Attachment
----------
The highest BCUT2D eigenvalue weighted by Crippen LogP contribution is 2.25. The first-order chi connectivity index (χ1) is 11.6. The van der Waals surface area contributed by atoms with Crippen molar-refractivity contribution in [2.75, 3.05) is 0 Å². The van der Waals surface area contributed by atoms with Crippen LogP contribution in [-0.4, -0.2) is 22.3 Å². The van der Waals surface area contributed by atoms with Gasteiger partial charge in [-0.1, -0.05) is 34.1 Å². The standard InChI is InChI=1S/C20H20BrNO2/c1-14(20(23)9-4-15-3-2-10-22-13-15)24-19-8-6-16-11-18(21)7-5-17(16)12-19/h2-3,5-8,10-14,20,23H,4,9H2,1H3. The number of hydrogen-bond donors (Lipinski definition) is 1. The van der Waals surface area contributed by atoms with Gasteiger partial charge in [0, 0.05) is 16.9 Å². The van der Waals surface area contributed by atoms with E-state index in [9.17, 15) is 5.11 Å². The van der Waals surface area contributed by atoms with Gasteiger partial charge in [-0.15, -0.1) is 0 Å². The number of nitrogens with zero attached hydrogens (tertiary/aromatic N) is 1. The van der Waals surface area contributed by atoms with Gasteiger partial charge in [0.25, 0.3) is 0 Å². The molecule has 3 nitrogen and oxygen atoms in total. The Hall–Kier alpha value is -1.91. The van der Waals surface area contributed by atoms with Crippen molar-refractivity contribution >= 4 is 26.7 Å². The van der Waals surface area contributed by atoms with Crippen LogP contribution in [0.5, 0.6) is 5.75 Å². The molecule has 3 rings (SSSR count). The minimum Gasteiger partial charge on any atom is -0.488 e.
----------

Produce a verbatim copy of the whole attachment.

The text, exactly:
The highest BCUT2D eigenvalue weighted by Crippen LogP contribution is 2.25. The first-order chi connectivity index (χ1) is 11.6. The van der Waals surface area contributed by atoms with Crippen molar-refractivity contribution in [2.75, 3.05) is 0 Å². The van der Waals surface area contributed by atoms with Crippen LogP contribution in [-0.4, -0.2) is 22.3 Å². The van der Waals surface area contributed by atoms with Gasteiger partial charge in [-0.1, -0.05) is 34.1 Å². The standard InChI is InChI=1S/C20H20BrNO2/c1-14(20(23)9-4-15-3-2-10-22-13-15)24-19-8-6-16-11-18(21)7-5-17(16)12-19/h2-3,5-8,10-14,20,23H,4,9H2,1H3. The number of hydrogen-bond donors (Lipinski definition) is 1. The van der Waals surface area contributed by atoms with Gasteiger partial charge in [0, 0.05) is 16.9 Å². The van der Waals surface area contributed by atoms with E-state index in [9.17, 15) is 5.11 Å². The van der Waals surface area contributed by atoms with Gasteiger partial charge in [-0.15, -0.1) is 0 Å². The number of nitrogens with zero attached hydrogens (tertiary/aromatic N) is 1. The van der Waals surface area contributed by atoms with Gasteiger partial charge in [0.25, 0.3) is 0 Å². The molecule has 3 nitrogen and oxygen atoms in total. The Hall–Kier alpha value is -1.91. The van der Waals surface area contributed by atoms with Crippen molar-refractivity contribution >= 4 is 26.7 Å². The van der Waals surface area contributed by atoms with Crippen LogP contribution in [0.5, 0.6) is 5.75 Å². The molecule has 3 rings (SSSR count). The minimum Gasteiger partial charge on any atom is -0.488 e.